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As the Maker puts it, “The obvious solution…was to get rid of the internal components, reuse the case and the sensors, and build everything from scratch.”

One of the more interesting techniques employed in this project is the use of a Wheatstone bridge in conjunction with a load cell to measure weight. As the voltage change in this type of setup is quite small, a separate chip was needed to amplify the signal before it was passed to an ATtiny85’s analog input. Another neat design choice was the use of the ATtiny85 with its limited input/output (IO) capability (5 IO pins plus a reset pin).

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Giechaskiel explains his selection of MCU,“I like its small form-factor, and did not want to have unused pins.” However, he does admit that more I/O would have been useful to implement more functionality in the scale.

If that wasn’t enough, he programmed the ATtiny with an Arduino, as outlined in these instructions, and his new display is a nice bright red. This would seem to be an improvement over the boring gray, though if you’re not happy with the reading, it might be harder to conceal!

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There are several neat concepts in this build, so be sure to check out his code, library, and schematics on GitHub. if you think you might be able to use some of these ideas!

 

 

This five-axis robotic arm will lend you a helping hand


One Maker decided to build his own 5-DOF robotic arm using ServoCity parts, a Pololu Mini Maestro controller and an Arduino Uno.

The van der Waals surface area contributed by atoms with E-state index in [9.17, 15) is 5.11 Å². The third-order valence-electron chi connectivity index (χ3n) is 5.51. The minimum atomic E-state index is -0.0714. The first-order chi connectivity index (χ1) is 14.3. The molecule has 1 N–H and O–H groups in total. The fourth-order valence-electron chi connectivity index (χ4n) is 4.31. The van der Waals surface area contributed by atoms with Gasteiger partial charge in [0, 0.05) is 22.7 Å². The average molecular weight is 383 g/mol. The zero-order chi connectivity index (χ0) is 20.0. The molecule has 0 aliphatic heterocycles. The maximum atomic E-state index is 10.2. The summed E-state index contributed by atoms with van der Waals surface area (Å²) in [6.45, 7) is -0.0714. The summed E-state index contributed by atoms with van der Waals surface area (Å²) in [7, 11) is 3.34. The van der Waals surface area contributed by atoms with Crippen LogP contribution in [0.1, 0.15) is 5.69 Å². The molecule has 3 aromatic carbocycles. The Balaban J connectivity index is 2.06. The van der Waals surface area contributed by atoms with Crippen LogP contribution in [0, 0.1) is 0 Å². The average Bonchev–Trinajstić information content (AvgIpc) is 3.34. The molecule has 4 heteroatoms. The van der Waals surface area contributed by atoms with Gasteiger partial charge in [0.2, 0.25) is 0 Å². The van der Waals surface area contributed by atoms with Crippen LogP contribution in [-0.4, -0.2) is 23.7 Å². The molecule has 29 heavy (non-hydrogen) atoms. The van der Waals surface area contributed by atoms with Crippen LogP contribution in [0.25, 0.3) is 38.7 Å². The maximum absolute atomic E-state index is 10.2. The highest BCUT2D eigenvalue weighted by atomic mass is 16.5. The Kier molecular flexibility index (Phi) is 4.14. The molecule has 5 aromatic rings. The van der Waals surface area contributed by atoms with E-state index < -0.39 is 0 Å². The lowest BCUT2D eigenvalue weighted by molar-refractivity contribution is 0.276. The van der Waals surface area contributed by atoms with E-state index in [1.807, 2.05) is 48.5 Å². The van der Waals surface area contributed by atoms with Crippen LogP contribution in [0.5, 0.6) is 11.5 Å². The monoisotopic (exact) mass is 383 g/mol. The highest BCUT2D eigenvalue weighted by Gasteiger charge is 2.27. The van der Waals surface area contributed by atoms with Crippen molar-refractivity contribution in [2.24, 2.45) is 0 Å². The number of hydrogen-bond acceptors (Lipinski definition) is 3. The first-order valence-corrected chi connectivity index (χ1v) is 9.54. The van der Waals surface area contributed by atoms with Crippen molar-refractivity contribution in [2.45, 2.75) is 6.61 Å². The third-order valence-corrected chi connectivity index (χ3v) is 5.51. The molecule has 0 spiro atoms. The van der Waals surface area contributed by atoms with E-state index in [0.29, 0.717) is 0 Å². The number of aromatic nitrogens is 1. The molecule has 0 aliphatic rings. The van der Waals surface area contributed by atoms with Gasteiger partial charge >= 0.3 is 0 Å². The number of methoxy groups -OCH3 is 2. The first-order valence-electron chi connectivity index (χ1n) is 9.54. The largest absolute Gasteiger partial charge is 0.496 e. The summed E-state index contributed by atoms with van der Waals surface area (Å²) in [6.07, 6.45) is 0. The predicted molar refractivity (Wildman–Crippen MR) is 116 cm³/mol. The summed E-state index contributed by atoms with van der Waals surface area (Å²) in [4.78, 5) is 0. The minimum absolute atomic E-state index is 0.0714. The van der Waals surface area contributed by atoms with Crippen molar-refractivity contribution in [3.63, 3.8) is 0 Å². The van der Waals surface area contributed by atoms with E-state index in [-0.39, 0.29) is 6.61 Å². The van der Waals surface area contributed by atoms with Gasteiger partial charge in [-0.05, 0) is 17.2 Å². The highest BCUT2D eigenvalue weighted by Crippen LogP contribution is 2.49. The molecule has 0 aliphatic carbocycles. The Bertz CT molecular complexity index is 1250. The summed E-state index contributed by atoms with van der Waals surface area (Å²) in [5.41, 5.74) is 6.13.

If you’re wondering when you’ll get the time to work on all of your crazy projects, you might look forward to retirement. This is great if you’re close, though possibly discouraging for younger workers. Either way, 62-year-old “CyberMerin” decided to make his own robotic arm from scratch. As he puts it, “I promised myself was that when I did retire I was going to complete all those projects I had running around inside my head … That’s about 50 years or so of projects.”

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He also notes that microprocessors didn’t exist years ago, and a machine shop was needed to make mechanical parts. It’s a great time to be alive for those that love to build stuff!

This particular project, a five-axis robotic arm is quite ambitious, works well and is extremely well-documented, even including pictures of 3D CAD models. Though complicated, the Arduino wiring is relatively simple since it communicates serially with a Mini Maestro USB servo controller. This allows the Maestro to do the “heavy lifting” for each servo. (Be sure to check out his article for a huge amount of background on building something like this.)

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Human interface is handled by a nice graphic slider setup running in Processing 3. As shown in the video below it responds quickly to commands. (Check out around 3:00 when it stacks a green block on the other two.)

For an entirely different take on a robotic arm, here’s one that employs only three servos, a coffee tin for a base, and a gaming controller. Even with these limitations, it still manages to be able to manipulate objects.

These string racing robots are awesome


One Maker decided to build tiny autonomous robots that could go back and forth along some string like a cable car.